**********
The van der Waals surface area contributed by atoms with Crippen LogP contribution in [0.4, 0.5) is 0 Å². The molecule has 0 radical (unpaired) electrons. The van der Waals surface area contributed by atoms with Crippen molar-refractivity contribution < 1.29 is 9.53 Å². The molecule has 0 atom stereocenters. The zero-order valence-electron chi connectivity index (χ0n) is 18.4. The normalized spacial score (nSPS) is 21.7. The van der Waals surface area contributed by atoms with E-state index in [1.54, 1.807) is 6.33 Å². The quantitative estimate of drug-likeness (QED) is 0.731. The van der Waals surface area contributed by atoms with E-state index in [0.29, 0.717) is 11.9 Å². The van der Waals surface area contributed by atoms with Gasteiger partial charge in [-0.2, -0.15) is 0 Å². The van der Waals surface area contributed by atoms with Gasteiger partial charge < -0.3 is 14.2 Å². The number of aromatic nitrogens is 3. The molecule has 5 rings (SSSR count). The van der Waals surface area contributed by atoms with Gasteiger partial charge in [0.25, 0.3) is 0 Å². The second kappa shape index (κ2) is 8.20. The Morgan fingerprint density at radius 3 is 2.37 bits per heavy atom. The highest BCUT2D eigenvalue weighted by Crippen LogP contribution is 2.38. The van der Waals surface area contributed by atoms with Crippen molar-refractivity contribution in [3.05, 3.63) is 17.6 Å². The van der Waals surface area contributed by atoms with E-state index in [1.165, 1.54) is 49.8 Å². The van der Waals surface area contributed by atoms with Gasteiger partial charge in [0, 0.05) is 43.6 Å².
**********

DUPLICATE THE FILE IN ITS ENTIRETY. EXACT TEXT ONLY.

The van der Waals surface area contributed by atoms with Crippen LogP contribution in [0.4, 0.5) is 0 Å². The molecule has 0 radical (unpaired) electrons. The van der Waals surface area contributed by atoms with Crippen molar-refractivity contribution < 1.29 is 9.53 Å². The molecule has 0 atom stereocenters. The zero-order valence-electron chi connectivity index (χ0n) is 18.4. The normalized spacial score (nSPS) is 21.7. The van der Waals surface area contributed by atoms with E-state index in [1.54, 1.807) is 6.33 Å². The quantitative estimate of drug-likeness (QED) is 0.731. The van der Waals surface area contributed by atoms with E-state index in [0.29, 0.717) is 11.9 Å². The van der Waals surface area contributed by atoms with Gasteiger partial charge in [-0.2, -0.15) is 0 Å². The van der Waals surface area contributed by atoms with Gasteiger partial charge < -0.3 is 14.2 Å². The number of aromatic nitrogens is 3. The molecule has 5 rings (SSSR count). The van der Waals surface area contributed by atoms with Gasteiger partial charge in [0.25, 0.3) is 0 Å². The second kappa shape index (κ2) is 8.20. The Morgan fingerprint density at radius 3 is 2.37 bits per heavy atom. The highest BCUT2D eigenvalue weighted by Crippen LogP contribution is 2.38. The van der Waals surface area contributed by atoms with Crippen molar-refractivity contribution in [3.05, 3.63) is 17.6 Å². The van der Waals surface area contributed by atoms with E-state index in [1.165, 1.54) is 49.8 Å². The van der Waals surface area contributed by atoms with Gasteiger partial charge in [0, 0.05) is 43.6 Å².